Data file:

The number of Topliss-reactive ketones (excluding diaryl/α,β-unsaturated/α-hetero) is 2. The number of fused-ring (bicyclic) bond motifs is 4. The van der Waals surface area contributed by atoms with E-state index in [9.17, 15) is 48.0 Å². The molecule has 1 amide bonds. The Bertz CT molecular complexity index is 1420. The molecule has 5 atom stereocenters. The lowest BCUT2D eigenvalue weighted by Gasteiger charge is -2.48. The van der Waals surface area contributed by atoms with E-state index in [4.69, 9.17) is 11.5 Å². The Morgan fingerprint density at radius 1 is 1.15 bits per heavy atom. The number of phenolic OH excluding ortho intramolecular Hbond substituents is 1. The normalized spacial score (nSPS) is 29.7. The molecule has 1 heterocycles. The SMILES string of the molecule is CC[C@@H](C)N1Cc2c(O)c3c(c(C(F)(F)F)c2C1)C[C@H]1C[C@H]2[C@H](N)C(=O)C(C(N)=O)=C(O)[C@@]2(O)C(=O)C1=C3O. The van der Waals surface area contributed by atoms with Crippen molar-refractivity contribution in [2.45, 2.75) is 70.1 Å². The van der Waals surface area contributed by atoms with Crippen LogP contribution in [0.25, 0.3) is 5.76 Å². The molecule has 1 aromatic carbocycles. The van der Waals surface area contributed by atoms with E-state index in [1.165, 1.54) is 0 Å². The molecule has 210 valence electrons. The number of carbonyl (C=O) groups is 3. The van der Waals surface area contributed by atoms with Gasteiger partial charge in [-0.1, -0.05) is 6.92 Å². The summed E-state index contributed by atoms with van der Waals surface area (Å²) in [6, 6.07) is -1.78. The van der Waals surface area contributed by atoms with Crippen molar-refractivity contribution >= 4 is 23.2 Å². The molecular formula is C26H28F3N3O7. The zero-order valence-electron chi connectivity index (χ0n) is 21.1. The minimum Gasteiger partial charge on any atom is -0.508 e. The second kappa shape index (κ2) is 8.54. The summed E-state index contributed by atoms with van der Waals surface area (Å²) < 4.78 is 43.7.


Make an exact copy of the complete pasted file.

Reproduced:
The number of Topliss-reactive ketones (excluding diaryl/α,β-unsaturated/α-hetero) is 2. The number of fused-ring (bicyclic) bond motifs is 4. The van der Waals surface area contributed by atoms with E-state index in [9.17, 15) is 48.0 Å². The molecule has 1 amide bonds. The Bertz CT molecular complexity index is 1420. The molecule has 5 atom stereocenters. The lowest BCUT2D eigenvalue weighted by Gasteiger charge is -2.48. The van der Waals surface area contributed by atoms with E-state index in [4.69, 9.17) is 11.5 Å². The Morgan fingerprint density at radius 1 is 1.15 bits per heavy atom. The number of phenolic OH excluding ortho intramolecular Hbond substituents is 1. The normalized spacial score (nSPS) is 29.7. The molecule has 1 heterocycles. The SMILES string of the molecule is CC[C@@H](C)N1Cc2c(O)c3c(c(C(F)(F)F)c2C1)C[C@H]1C[C@H]2[C@H](N)C(=O)C(C(N)=O)=C(O)[C@@]2(O)C(=O)C1=C3O. The van der Waals surface area contributed by atoms with Crippen molar-refractivity contribution in [2.45, 2.75) is 70.1 Å². The van der Waals surface area contributed by atoms with Crippen LogP contribution in [0.25, 0.3) is 5.76 Å². The molecule has 1 aromatic carbocycles. The van der Waals surface area contributed by atoms with E-state index in [1.165, 1.54) is 0 Å². The molecule has 210 valence electrons. The number of carbonyl (C=O) groups is 3. The van der Waals surface area contributed by atoms with Gasteiger partial charge in [-0.1, -0.05) is 6.92 Å². The summed E-state index contributed by atoms with van der Waals surface area (Å²) in [6, 6.07) is -1.78. The van der Waals surface area contributed by atoms with Crippen molar-refractivity contribution >= 4 is 23.2 Å². The molecular formula is C26H28F3N3O7. The zero-order valence-electron chi connectivity index (χ0n) is 21.1. The minimum Gasteiger partial charge on any atom is -0.508 e. The second kappa shape index (κ2) is 8.54. The summed E-state index contributed by atoms with van der Waals surface area (Å²) < 4.78 is 43.7.